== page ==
And that brings us to….

Forecast #1:  American relations with (most of) the rest of the nations on earth – friends, enemies, and others – will improve in 2017, in many cases dramatically.

When Barack Obama took office eight years ago, he promised to restore America’s standing in the community of nations.  He argued – and a majority of Americans agreed – that the Bush years had tarnished the nation’s global image.  American adventurism was out; American prudence and caution was in.  Whereas Bush was a warrior, toppling regimes throughout the Muslim world, Obama would be a healer, restoring the self-esteem of the Muslim people and allowing them to overcome their oppression and oppressiveness.  He gave his first interview as president to the Saudi-owned Al Arabiya network.  He made his first major foreign address at Cairo University.  He, not-so-subtly, titled his speech “A New Beginning.”  He withdrew American troops from Iraq and began winding down the war in Afghanistan.  He reached out to the rulers of Iran, the first time an American leader had done so in almost four decades.

It wasn’t just with the Muslim world that Obama intended to “repair” relations.  He sent Hillary Clinton to Russia with a literal “reset” button.  He offered a hand in friendship to the North Koreans.  He promised to make up for generations of wrongdoing in Latin America.   He apologized to everyone for anything and everything that troubled them, both passively and sometimes actively agreeing that most of their problems were the fault of the United States.   No one really knows for sure why Obama did what he did.  Some people – Dinesh D’Souza and Newt Gingrich, to name two – believe that Obama was motivated by the anti-colonialism and anti-Westernism he learned as a child.  Others believe that he is a victim of his education, that he set out to right all the wrongs he “learned” about from the likes of radical critical theorist Derrick Bell.  No one can really know, obviously.  The aforementioned Glenn Reynolds likes to call liberalism a “mental disorder.”  We wouldn’t go quite so far, though we’ll concede that it is one of the great mysteries of modern times.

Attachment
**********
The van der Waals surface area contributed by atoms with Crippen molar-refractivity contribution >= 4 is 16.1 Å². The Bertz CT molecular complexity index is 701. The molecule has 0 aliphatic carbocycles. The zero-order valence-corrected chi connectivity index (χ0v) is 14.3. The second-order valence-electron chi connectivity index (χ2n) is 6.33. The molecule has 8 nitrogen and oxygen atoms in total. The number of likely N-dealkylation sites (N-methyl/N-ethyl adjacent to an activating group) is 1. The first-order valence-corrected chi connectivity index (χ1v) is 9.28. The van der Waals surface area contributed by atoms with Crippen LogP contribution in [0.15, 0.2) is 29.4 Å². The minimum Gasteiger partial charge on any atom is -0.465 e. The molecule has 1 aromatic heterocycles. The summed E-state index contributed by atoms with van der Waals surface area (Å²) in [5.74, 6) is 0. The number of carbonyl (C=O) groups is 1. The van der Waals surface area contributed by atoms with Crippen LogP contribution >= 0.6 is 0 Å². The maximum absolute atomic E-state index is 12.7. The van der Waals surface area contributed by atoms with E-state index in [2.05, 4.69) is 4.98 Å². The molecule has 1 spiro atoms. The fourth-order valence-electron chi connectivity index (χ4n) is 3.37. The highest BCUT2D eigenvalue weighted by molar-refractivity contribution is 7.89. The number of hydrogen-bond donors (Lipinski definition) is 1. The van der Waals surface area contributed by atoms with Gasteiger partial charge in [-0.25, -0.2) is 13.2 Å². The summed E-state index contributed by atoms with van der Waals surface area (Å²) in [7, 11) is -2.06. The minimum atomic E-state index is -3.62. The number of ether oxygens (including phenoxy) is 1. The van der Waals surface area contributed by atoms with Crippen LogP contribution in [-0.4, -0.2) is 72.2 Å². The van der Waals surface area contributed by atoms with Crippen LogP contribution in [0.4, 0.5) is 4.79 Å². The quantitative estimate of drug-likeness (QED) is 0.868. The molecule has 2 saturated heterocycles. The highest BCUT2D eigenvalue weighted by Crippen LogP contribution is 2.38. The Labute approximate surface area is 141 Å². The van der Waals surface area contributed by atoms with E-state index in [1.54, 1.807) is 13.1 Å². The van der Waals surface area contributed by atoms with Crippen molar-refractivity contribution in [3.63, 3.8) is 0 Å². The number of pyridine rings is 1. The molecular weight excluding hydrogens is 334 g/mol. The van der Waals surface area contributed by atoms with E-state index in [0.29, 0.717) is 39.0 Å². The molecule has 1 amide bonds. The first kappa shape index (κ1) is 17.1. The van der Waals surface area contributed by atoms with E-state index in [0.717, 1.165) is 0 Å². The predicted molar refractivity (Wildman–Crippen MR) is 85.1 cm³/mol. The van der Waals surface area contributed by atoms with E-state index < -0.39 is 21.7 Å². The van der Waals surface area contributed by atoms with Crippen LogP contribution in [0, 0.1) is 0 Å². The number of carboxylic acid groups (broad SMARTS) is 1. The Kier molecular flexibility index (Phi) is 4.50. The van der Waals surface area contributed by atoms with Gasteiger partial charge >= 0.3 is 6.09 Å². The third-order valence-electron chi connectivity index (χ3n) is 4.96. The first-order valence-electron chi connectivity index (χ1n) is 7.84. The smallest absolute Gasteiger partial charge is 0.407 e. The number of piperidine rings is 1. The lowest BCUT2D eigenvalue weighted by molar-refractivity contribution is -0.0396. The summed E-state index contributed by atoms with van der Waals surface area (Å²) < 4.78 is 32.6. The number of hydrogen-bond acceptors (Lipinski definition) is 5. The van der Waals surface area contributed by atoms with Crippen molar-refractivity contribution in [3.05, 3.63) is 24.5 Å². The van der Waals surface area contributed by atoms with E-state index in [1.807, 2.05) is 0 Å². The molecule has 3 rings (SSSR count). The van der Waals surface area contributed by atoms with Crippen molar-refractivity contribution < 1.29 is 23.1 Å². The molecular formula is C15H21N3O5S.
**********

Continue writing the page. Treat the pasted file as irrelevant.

Now we have neither the time nor the resources to compile an exhaustive list of nations with which American relations have worsened under Obama’s leadership.  We will note only that Trump has some fences to mend in such places as Egypt, Saudi Arabia, Great Britain, Australia, Iraq, Poland, the Baltic States, Ukraine, and especially Israel.  He will also have some red lines to draw with respect to some potentially hostile rival powers, including Russia, North Korea, and Iran.  Last summer, the historian Victor Davis Hanson termed Obama’s outreach to the rest of the world – and especially the Muslim world – “weak horse contrition.”  Certainly, many potential belligerents throughout the globe took it that way.